Organizational justice climate & organizational citizenship behavior in Indian banks.

AuthorJain, Ravindra


Employees are considered as the pivotal factor of any service-oriented organization like banking and play a significant role in improving its effectiveness. Indian banking industry is witnessing a paradigm shift not only in its profitability and performance but also in its systems and strategies. To sustain such transformations, there is a need to focus on creating a sense of belongingness and loyalty among the employees and that can be a great source of competitive advantage for Indian banking industry. Committed and loyal employees will produce highest quality of customer services leading to overall customer satisfaction culminating into organizational success. In view of such observations, today's challenge is to satisfy the employees in all respects and help them feel being treated fairly (Bhatt, 2012) and therefore, creating and maintaining 'organizational justice climate' within the organizational set up is a critical phenomenon.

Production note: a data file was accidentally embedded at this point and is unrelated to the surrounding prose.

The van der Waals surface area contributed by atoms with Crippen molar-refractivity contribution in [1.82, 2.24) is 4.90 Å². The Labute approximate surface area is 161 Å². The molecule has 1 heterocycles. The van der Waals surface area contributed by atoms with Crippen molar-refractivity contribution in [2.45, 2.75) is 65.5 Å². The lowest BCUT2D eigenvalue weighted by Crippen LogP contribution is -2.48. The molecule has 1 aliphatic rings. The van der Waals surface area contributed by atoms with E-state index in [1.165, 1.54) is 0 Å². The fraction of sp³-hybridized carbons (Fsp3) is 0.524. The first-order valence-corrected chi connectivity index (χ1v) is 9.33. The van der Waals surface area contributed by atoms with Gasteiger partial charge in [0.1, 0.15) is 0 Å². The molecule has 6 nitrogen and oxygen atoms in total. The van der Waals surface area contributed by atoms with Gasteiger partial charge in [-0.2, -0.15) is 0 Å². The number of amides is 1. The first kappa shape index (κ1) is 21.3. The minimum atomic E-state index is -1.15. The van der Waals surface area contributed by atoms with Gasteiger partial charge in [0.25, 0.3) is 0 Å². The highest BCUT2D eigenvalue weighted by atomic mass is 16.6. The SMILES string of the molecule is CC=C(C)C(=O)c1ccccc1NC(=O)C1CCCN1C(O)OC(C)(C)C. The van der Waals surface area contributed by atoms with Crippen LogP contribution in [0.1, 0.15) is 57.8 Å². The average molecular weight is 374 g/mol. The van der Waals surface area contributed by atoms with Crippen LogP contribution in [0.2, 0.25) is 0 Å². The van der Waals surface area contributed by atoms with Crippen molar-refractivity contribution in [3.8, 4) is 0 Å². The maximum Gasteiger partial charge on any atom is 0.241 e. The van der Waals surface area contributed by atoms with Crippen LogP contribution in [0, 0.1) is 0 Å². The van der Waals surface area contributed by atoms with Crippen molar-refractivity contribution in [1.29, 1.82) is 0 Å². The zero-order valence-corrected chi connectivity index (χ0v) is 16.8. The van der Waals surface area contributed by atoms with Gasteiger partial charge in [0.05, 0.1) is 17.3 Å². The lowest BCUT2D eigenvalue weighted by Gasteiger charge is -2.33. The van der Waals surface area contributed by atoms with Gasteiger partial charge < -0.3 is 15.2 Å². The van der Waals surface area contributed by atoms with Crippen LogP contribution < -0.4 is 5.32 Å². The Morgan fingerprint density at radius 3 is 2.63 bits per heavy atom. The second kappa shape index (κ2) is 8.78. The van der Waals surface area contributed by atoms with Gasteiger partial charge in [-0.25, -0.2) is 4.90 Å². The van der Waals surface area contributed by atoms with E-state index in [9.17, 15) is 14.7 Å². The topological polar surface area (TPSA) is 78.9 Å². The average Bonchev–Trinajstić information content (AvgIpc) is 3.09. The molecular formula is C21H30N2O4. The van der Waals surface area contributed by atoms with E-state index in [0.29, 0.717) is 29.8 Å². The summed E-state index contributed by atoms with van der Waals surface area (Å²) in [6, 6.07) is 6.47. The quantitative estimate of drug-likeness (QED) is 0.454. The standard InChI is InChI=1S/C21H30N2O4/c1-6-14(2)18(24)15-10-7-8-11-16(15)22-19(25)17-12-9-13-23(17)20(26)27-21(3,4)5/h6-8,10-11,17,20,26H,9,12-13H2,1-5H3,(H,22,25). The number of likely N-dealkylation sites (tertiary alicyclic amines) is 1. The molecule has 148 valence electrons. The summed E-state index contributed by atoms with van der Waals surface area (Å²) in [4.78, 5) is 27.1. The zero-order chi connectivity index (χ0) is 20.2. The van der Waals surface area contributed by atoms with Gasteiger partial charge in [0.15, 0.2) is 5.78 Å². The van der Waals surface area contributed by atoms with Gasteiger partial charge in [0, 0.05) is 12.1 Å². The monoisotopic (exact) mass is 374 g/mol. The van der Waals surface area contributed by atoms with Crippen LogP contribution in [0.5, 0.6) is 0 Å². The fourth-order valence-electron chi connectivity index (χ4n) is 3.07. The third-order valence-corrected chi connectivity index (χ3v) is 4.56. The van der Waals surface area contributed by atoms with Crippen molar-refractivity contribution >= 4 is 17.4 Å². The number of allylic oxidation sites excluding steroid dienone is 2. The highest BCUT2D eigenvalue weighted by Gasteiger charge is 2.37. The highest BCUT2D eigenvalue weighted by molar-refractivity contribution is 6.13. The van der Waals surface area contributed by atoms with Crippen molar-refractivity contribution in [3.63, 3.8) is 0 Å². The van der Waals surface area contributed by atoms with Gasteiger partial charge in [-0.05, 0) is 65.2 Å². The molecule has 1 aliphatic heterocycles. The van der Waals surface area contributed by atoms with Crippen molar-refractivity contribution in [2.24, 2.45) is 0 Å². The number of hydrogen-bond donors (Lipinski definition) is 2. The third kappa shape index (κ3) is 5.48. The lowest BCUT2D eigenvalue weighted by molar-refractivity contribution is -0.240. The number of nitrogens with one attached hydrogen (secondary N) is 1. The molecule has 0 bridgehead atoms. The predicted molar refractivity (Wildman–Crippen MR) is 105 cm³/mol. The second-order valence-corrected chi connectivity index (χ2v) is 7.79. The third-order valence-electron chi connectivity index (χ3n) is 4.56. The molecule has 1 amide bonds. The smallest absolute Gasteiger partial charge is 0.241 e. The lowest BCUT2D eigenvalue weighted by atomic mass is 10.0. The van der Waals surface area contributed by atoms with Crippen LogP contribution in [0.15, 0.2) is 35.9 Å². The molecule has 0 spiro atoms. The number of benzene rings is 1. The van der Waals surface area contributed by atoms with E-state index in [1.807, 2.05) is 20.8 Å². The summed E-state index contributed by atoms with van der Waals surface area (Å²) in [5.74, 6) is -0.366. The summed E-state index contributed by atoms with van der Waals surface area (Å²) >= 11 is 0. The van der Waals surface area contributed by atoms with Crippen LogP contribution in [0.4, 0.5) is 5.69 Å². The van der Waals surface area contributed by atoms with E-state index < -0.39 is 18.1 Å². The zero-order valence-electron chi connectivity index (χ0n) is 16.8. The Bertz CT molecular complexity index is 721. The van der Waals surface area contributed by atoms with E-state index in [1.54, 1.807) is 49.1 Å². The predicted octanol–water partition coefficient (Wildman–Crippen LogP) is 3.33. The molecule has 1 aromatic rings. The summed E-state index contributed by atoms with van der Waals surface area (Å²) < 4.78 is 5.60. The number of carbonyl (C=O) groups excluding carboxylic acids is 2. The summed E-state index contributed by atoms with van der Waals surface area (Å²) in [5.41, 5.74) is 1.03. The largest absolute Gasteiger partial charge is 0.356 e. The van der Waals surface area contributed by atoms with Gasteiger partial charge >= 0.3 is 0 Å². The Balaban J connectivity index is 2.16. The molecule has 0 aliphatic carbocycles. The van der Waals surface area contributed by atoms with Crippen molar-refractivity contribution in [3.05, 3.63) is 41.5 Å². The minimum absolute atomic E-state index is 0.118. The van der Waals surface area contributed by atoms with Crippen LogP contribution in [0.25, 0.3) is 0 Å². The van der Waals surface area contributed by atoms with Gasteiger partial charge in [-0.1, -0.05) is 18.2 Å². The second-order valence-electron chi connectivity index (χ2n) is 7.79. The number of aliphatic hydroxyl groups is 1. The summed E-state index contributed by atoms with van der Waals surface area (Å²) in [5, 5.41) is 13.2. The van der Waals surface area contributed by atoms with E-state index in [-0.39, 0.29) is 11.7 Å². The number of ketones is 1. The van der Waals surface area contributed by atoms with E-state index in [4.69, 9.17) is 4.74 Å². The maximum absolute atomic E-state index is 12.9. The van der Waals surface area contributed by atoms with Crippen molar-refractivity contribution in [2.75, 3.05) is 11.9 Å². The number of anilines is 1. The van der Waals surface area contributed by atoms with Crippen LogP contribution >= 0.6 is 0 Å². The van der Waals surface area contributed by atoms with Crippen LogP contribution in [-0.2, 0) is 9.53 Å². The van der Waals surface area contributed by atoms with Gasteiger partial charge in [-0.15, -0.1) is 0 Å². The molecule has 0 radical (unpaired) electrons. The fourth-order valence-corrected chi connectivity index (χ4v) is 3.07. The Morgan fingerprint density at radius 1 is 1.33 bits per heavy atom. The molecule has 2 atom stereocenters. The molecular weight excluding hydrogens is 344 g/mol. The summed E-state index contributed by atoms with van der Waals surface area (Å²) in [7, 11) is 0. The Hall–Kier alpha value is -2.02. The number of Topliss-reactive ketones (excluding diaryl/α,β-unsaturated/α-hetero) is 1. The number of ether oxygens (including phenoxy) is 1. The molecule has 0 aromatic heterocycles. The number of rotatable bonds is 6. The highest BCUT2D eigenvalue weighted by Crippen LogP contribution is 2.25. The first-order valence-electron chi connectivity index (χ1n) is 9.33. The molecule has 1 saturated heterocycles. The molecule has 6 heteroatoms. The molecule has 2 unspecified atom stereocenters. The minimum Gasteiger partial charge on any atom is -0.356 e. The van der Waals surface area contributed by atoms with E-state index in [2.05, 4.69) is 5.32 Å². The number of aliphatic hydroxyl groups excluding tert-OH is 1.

Organizational justice (OJ) refers to the extent to which employee perceives workplace procedures, outcomes and interactions to be fair in nature. The social science definition of organizational justice is based on individual perceptions. An act is considered fair because someone perceives it to be just (Nakra, 2014). The dimensions of OJ are commonly conceptualized as distributive justice i.e., the fairness of decision outcomes, procedural justice i.e., the fairness of procedures leading to a particular outcome, and interactional justice which refers to the quality of interpersonal treatment received by employees particularly as part of formal decision making procedures. Such fairness perceptions can influence employees' attitudes and behavior and consequently organizational performance. More specifically, it involves the ways in which employee perceives whether they have been treated fairly on their jobs and the ways in which those perceptions influence other work related variables (Moorman, 1991).